This month in the US includes more than the usual ration of Christmas carols and holiday office parties. This is the first month when we US citizens are renewing our healthcare, all of us at once. It's Open Enrollment! According to my insurance agent, everybody's got to be insured by the end of the month. I'm one of the people who's having an experience like 3000 users got in 2001. Blue Cross is migrating me away from a product that it no longer wants to sell.
The parallels, so far, are pretty close. There was nothing that stopped working with my health plan. Like HP, Blue Cross simply stopped selling it because it wasn't making the vendor enough profit. The plan was not removed because of the Affordable Care Act (commonly known as Obamacare). But then, the HP 3000 was not removed because of the HP merger with Compaq. These were simply business decisions, by HP and by Blue Cross of Texas.
Business decisions are taken as a result of events that create situations. Insurers must protect profits, in the same way that HP had to protect its ability to grow after it absorbed $25 billion of Compaq. Customers don't get consulted about discontinuing products.
Much like the experience of the 3000 community with the 2001 migration march, my journey to a new plan will trigger more expense, and let Blue Cross earn more by doing less. I'll see about a 20 percent increase in recurring costs -- which might look cheap compared to how much the 3000 migration has cost the companies being forced to move.
There's a difference that's important, though. The active event that's changed the sale of insurance in America comes with federal rules. It now costs at least $395 a year to homestead, as it were, with no insurance at all. That's a fine that can rise as high as 2 percent of your gross income. A similar bill for a company making $5 million yearly in profit would be $100,000. That would be money spent just to stay on a system which the vendor stopped making or supporting.
Thankfully, there's no such fine for homesteading. There's a bill if a site simply stops support of all kind, however. Every computer system breaks down sooner or later, because nothing is built to never break. A company's insurance on its computer operations is support. The 3000 community got an advantage over those of us who've seen their products discontinued. System support got less costly.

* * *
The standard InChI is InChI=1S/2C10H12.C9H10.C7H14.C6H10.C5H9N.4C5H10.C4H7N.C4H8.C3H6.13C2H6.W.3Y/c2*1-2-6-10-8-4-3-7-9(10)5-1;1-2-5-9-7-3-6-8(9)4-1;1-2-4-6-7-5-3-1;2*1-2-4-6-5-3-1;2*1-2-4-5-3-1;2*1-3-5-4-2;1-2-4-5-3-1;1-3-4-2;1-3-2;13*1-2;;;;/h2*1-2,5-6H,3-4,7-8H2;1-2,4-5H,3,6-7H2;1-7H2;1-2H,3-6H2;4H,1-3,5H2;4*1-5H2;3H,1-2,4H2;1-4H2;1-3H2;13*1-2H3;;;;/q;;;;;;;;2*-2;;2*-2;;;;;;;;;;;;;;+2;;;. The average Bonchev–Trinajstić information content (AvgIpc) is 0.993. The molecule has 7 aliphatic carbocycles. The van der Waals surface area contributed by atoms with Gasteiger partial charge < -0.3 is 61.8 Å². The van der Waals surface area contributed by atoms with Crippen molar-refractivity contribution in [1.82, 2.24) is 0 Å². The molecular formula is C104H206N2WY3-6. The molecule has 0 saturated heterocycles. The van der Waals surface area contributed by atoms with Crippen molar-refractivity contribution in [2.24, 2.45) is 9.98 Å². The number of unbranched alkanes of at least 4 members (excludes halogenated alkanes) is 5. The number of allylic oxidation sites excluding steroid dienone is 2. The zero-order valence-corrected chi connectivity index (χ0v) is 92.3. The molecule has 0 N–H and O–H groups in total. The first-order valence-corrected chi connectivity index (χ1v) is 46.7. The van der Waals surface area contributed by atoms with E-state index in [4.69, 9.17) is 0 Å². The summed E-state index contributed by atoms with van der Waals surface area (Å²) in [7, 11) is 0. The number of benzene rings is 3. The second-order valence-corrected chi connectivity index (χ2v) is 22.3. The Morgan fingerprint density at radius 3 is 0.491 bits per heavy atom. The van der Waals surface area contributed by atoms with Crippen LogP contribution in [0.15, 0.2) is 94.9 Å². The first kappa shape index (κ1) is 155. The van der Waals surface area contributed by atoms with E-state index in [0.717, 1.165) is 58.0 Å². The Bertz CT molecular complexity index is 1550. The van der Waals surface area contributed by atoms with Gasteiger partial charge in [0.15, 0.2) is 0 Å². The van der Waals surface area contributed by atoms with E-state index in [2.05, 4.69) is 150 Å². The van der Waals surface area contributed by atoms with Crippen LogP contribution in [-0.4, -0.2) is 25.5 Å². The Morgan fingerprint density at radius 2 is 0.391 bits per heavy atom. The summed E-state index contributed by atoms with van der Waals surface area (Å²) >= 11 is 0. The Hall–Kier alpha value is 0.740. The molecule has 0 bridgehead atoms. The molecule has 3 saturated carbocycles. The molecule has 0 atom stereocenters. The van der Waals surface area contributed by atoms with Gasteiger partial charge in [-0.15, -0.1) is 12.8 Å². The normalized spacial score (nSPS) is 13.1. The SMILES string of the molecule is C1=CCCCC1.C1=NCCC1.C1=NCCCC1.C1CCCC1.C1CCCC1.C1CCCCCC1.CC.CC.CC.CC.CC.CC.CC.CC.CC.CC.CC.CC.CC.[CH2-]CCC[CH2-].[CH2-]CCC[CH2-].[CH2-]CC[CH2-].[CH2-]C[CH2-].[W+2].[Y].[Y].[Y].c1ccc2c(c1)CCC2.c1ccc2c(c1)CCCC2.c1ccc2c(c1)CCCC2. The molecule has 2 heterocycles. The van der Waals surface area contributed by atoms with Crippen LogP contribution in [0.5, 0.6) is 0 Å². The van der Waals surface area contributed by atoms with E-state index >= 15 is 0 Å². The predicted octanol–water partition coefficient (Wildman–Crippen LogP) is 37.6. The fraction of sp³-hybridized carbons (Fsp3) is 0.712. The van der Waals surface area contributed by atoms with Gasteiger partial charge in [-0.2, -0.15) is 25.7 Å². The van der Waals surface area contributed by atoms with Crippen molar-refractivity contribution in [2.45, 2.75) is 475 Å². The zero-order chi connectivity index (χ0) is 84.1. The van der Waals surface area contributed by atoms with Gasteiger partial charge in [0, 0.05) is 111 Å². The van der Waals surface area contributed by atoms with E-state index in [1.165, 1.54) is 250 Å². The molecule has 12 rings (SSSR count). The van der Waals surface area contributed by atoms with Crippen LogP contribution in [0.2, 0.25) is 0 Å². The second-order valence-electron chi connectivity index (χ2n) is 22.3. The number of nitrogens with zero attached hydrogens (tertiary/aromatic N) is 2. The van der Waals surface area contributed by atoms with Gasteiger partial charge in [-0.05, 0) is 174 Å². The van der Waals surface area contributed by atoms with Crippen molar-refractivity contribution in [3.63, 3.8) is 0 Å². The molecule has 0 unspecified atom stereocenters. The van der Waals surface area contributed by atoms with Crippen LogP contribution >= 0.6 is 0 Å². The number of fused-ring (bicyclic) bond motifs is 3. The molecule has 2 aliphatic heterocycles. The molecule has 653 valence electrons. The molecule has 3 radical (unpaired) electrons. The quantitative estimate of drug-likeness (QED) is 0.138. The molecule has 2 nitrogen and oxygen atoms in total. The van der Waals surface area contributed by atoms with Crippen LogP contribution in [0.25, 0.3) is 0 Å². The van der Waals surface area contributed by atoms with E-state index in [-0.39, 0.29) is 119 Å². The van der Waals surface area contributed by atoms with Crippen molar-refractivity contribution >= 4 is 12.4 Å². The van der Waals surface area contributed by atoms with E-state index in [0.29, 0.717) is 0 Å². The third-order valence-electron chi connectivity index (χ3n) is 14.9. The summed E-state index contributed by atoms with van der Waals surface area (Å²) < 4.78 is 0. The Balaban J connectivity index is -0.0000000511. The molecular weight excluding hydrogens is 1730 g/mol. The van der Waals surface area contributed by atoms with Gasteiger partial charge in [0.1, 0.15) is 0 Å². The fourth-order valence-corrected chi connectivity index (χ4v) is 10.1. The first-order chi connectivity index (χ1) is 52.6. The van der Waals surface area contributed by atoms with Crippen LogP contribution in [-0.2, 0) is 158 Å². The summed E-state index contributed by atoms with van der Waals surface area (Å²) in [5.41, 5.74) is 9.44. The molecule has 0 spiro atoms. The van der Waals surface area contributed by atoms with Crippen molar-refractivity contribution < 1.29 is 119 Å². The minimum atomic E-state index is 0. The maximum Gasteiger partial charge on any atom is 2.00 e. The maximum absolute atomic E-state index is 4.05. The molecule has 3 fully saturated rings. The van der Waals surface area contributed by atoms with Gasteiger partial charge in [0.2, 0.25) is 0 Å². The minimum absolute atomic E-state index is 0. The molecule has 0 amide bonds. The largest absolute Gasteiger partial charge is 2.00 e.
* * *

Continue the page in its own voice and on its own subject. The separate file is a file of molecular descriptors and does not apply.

I'm not happy about seeing my product canceled, and just like HP 3000 customers, I know I need a replacement product. Like 3000 sites, I'll be paying for more than one system, during this month's changeover. I wish I could say that I saw other companies get a chance at affordable computing during the prior decade because HP canceled the 3000 product. I didn't see that. It might have looked like seeing a struggling startup get a computer system built upon Windows and driven by HP's ProLiant hardware. That's a Compaq product that has done very well in the 12 years since the merger.
In contrast, I know there are families who are now getting insurance premium help of some kind. They make less than $62,000 for a family of two, and that number gets higher as the family gets bigger. At some level, their insurance product might be free. There's nothing like that in the computer marketplace.
The phrase "taking a bullet" comes to mind while I look at my insurance costs for the coming year. It's a small bullet. Your community took a bigger one, and some companies didn't survive. That's the cost of some discontinued products. Mine won't kill me.